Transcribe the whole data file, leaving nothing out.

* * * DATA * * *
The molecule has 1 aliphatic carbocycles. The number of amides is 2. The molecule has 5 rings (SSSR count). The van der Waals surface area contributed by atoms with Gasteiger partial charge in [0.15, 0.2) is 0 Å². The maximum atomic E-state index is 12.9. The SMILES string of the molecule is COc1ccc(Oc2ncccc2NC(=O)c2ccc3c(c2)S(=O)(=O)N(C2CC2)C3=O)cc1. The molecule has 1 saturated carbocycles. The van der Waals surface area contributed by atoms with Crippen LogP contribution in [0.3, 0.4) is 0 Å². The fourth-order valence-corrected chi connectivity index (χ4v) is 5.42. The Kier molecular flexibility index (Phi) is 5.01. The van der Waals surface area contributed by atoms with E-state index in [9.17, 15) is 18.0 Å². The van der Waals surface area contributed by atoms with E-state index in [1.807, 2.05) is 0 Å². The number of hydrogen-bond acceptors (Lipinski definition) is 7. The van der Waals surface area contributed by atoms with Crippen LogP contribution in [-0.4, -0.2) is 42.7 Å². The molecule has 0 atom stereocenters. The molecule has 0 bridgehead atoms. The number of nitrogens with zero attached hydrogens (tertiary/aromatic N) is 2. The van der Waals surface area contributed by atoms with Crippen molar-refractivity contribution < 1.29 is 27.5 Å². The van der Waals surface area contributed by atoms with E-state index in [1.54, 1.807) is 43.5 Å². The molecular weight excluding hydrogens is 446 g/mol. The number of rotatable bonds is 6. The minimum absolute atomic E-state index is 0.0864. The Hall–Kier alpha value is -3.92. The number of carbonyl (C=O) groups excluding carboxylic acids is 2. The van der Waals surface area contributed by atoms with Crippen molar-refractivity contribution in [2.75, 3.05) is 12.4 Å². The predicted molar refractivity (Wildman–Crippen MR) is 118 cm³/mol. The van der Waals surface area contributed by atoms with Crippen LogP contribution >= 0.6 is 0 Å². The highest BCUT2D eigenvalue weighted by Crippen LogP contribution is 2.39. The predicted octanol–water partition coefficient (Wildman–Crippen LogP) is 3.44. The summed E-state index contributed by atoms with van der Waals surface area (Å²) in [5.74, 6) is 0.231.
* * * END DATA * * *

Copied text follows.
The molecule has 1 aliphatic carbocycles. The number of amides is 2. The molecule has 5 rings (SSSR count). The van der Waals surface area contributed by atoms with Gasteiger partial charge in [0.15, 0.2) is 0 Å². The maximum atomic E-state index is 12.9. The SMILES string of the molecule is COc1ccc(Oc2ncccc2NC(=O)c2ccc3c(c2)S(=O)(=O)N(C2CC2)C3=O)cc1. The molecule has 1 saturated carbocycles. The van der Waals surface area contributed by atoms with Crippen LogP contribution in [0.3, 0.4) is 0 Å². The fourth-order valence-corrected chi connectivity index (χ4v) is 5.42. The Kier molecular flexibility index (Phi) is 5.01. The van der Waals surface area contributed by atoms with E-state index in [9.17, 15) is 18.0 Å². The van der Waals surface area contributed by atoms with E-state index in [1.807, 2.05) is 0 Å². The number of hydrogen-bond acceptors (Lipinski definition) is 7. The van der Waals surface area contributed by atoms with Crippen LogP contribution in [-0.4, -0.2) is 42.7 Å². The molecule has 0 atom stereocenters. The molecule has 0 bridgehead atoms. The number of nitrogens with zero attached hydrogens (tertiary/aromatic N) is 2. The van der Waals surface area contributed by atoms with Crippen molar-refractivity contribution < 1.29 is 27.5 Å². The van der Waals surface area contributed by atoms with E-state index in [1.54, 1.807) is 43.5 Å². The molecular weight excluding hydrogens is 446 g/mol. The number of rotatable bonds is 6. The minimum absolute atomic E-state index is 0.0864. The Hall–Kier alpha value is -3.92. The number of carbonyl (C=O) groups excluding carboxylic acids is 2. The van der Waals surface area contributed by atoms with Crippen molar-refractivity contribution in [2.75, 3.05) is 12.4 Å². The predicted molar refractivity (Wildman–Crippen MR) is 118 cm³/mol. The van der Waals surface area contributed by atoms with Crippen LogP contribution >= 0.6 is 0 Å². The highest BCUT2D eigenvalue weighted by Crippen LogP contribution is 2.39. The predicted octanol–water partition coefficient (Wildman–Crippen LogP) is 3.44. The summed E-state index contributed by atoms with van der Waals surface area (Å²) in [5.74, 6) is 0.231.